[tab:END]

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I'm the founder of Vestor Logic, the digital strategy and web design firm that created Trail Sherpa, ParksFolio, and Modern Steader. I'm a day hiker, top chef in camp, doting husband, and father to two headlamp wearing boys. My work in digital media brings those experiences to life.

  • Marlowe1980

    I do the Charleston loop a few times every summer and once every winter (snowshoes, ice ax, avalanches…Las Vegas mountaineering!). A winter trip is really worth the hard work. If it’s clear, you can see Telescope Peak (highest in Death Valley) and Mt. Whitney (highest in lower 48). The summer tends to have too much haze to see them usually. A few years ago I was hiking down the north trail around the 4th of July when a forest fire was started by a small plane crash. I had a fire helicopter flying over me telling me to run. I got to my truck about a half hour later to find the plane just missed hitting my and several other vehicles before it crashed. Sadly all four people on the plane were killed. The fire scares are still visible near Echo Rd. Also there is a new small helicopter crash very near the summit (with in 100′ I believe) on the north face. If you take a dog, bring good boots for them, the scree and talus is terrible on their feet. I have seen two different people make the mistake of not bringing boots for the above tree line section. They had to carry down the dogs with ground meet feet, one was a large dog about 90 or 100#’s!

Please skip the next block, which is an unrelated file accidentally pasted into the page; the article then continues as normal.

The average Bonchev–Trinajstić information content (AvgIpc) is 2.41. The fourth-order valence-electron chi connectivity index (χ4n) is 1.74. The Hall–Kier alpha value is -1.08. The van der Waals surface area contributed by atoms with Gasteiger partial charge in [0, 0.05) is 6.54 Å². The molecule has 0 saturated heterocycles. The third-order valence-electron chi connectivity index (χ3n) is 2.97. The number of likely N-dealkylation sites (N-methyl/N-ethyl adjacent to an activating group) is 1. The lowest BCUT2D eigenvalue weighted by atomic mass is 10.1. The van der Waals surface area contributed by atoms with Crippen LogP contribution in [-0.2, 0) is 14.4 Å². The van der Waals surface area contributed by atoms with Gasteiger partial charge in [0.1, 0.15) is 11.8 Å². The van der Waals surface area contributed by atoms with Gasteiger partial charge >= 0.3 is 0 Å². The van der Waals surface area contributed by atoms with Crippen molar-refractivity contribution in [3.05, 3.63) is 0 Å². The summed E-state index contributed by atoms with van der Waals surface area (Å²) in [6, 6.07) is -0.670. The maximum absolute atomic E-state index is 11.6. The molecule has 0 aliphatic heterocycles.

• I’ve heard the mountaineers route is a great challenge. A few of my friends did it this summer as an overnight. We saw some of the helicopter debris during the switchbacks this summer. And once on the summit it was definitely hazy. Couldn’t see much beyond Pahrump. Thanks for sharing your story. And by the way, we saw a few pups all booted up and few without that were certainly feeling every step. Amazing how many hikers try to tackle Mt Charleston unprepared.